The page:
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Mol Genet Genomics. 2001 Aug;265(6):993-1003.

A homologue of the Rad18 postreplication repair gene is required for DNA damage responses throughout the fission yeast cell cycle.

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Trescowthick Research Laboratories, Peter MacCallum Cancer Institute, Melbourne, Victoria, Australia.


Cells activate DNA repair pathways and cell cycle checkpoints when they suffer damage to their genome. They also activate tolerance pathways that facilitate survival. In Escherichia coli, a mechanism known as postreplication repair (PRR) is used to bypass lesions that would otherwise present a physical block to DNA polymerase. PRR has also been proposed to occur in eukaryotic cells, although the partitioning of DNA synthesis to a discrete S-phase would suggest that it is only operative within a defined period of the cell cycle. Eukaryotic PRR has been most extensively studied in the budding yeast Saccharomyces cerevisiae. Two important genes for components of this repair pathway are RAD6, which encodes an ubiquitin-conjugating enzyme, and RAD18, which encodes a RING-finger protein and forms a heterodimer with Rad6p. Rad18p can also bind to DNA. We report here the identification of the Schizosaccharomyces pombe homologue of RAD18, which we have denoted rhp18. rhp18 mutants are hypersensitive to DNA-damaging agents, but show this hypersensitivity throughout the cell cycle. rhp18 mutants are characterised by a longer than usual DNA damage checkpoint arrest that is required for their residual viability following irradiation. Genetic analyses show that rhp18 controls a unique DNA damage repair/tolerance pathway that extends beyond the requirement to tolerate damage during S-phase, suggesting a broader definition of the function of this eukaryotic PRR protein.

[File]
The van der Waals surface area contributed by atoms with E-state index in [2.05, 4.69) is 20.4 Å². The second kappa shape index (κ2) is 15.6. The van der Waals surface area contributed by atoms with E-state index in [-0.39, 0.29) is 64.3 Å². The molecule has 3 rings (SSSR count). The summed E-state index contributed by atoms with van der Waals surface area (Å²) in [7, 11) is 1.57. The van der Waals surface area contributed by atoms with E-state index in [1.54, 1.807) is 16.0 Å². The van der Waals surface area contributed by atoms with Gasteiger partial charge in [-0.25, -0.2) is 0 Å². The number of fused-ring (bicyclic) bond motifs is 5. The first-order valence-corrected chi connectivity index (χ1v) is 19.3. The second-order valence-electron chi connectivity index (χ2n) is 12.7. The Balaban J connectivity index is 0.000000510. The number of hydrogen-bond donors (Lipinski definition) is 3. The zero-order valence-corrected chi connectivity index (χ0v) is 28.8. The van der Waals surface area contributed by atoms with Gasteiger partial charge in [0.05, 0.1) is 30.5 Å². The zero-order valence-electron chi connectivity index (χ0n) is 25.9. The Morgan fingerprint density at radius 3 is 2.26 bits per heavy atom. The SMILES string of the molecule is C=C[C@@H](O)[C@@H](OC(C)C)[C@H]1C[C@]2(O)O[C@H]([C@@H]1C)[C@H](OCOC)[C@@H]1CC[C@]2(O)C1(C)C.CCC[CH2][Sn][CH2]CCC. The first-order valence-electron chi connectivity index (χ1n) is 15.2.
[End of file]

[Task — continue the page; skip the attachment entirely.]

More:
[Indexed for MEDLINE]

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